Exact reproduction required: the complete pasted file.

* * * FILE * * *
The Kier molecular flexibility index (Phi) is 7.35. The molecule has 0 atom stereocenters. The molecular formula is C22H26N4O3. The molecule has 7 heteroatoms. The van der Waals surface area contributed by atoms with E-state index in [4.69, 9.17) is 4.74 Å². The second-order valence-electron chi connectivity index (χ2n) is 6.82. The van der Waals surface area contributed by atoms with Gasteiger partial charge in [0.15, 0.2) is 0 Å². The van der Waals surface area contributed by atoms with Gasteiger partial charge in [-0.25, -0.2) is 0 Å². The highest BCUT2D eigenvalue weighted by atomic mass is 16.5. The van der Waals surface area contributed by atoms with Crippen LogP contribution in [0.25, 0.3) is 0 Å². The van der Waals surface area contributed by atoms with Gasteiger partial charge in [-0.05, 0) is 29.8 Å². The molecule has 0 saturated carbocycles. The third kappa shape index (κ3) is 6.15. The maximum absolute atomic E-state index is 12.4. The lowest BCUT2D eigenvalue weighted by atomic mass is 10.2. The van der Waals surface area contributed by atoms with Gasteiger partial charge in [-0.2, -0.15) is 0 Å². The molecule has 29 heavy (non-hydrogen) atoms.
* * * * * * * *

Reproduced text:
The Kier molecular flexibility index (Phi) is 7.35. The molecule has 0 atom stereocenters. The molecular formula is C22H26N4O3. The molecule has 7 heteroatoms. The van der Waals surface area contributed by atoms with E-state index in [4.69, 9.17) is 4.74 Å². The second-order valence-electron chi connectivity index (χ2n) is 6.82. The van der Waals surface area contributed by atoms with Gasteiger partial charge in [0.15, 0.2) is 0 Å². The van der Waals surface area contributed by atoms with Gasteiger partial charge in [-0.25, -0.2) is 0 Å². The highest BCUT2D eigenvalue weighted by atomic mass is 16.5. The van der Waals surface area contributed by atoms with Crippen LogP contribution in [0.25, 0.3) is 0 Å². The van der Waals surface area contributed by atoms with Gasteiger partial charge in [-0.05, 0) is 29.8 Å². The molecule has 0 saturated carbocycles. The third kappa shape index (κ3) is 6.15. The maximum absolute atomic E-state index is 12.4. The lowest BCUT2D eigenvalue weighted by atomic mass is 10.2. The van der Waals surface area contributed by atoms with Gasteiger partial charge in [-0.2, -0.15) is 0 Å². The molecule has 29 heavy (non-hydrogen) atoms.